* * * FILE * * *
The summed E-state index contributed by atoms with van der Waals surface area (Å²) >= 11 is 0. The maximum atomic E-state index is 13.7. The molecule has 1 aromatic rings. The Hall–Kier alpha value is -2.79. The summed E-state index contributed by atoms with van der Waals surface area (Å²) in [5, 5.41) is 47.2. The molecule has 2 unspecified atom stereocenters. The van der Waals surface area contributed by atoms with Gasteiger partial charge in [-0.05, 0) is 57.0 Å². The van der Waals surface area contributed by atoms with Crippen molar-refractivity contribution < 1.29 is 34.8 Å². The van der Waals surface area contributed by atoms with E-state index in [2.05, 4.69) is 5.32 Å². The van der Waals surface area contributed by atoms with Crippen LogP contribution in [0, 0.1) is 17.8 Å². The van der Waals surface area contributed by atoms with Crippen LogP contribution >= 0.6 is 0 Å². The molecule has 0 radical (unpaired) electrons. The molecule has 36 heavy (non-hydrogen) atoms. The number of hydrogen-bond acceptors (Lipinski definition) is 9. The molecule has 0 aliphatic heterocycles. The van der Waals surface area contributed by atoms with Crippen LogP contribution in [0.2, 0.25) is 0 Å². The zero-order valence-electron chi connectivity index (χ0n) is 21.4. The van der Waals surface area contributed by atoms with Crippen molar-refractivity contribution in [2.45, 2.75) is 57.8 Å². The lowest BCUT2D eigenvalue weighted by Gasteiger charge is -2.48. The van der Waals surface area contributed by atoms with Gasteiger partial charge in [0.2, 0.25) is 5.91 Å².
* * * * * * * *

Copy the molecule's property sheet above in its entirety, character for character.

The summed E-state index contributed by atoms with van der Waals surface area (Å²) >= 11 is 0. The maximum atomic E-state index is 13.7. The molecule has 1 aromatic rings. The Hall–Kier alpha value is -2.79. The summed E-state index contributed by atoms with van der Waals surface area (Å²) in [5, 5.41) is 47.2. The molecule has 2 unspecified atom stereocenters. The van der Waals surface area contributed by atoms with Gasteiger partial charge in [-0.05, 0) is 57.0 Å². The van der Waals surface area contributed by atoms with Crippen molar-refractivity contribution < 1.29 is 34.8 Å². The van der Waals surface area contributed by atoms with E-state index in [2.05, 4.69) is 5.32 Å². The van der Waals surface area contributed by atoms with Crippen LogP contribution in [0, 0.1) is 17.8 Å². The van der Waals surface area contributed by atoms with Crippen LogP contribution >= 0.6 is 0 Å². The molecule has 0 radical (unpaired) electrons. The molecule has 36 heavy (non-hydrogen) atoms. The number of hydrogen-bond acceptors (Lipinski definition) is 9. The molecule has 0 aliphatic heterocycles. The van der Waals surface area contributed by atoms with Crippen LogP contribution in [0.2, 0.25) is 0 Å². The zero-order valence-electron chi connectivity index (χ0n) is 21.4. The van der Waals surface area contributed by atoms with Crippen molar-refractivity contribution in [2.45, 2.75) is 57.8 Å². The lowest BCUT2D eigenvalue weighted by Gasteiger charge is -2.48. The van der Waals surface area contributed by atoms with Gasteiger partial charge in [0.2, 0.25) is 5.91 Å².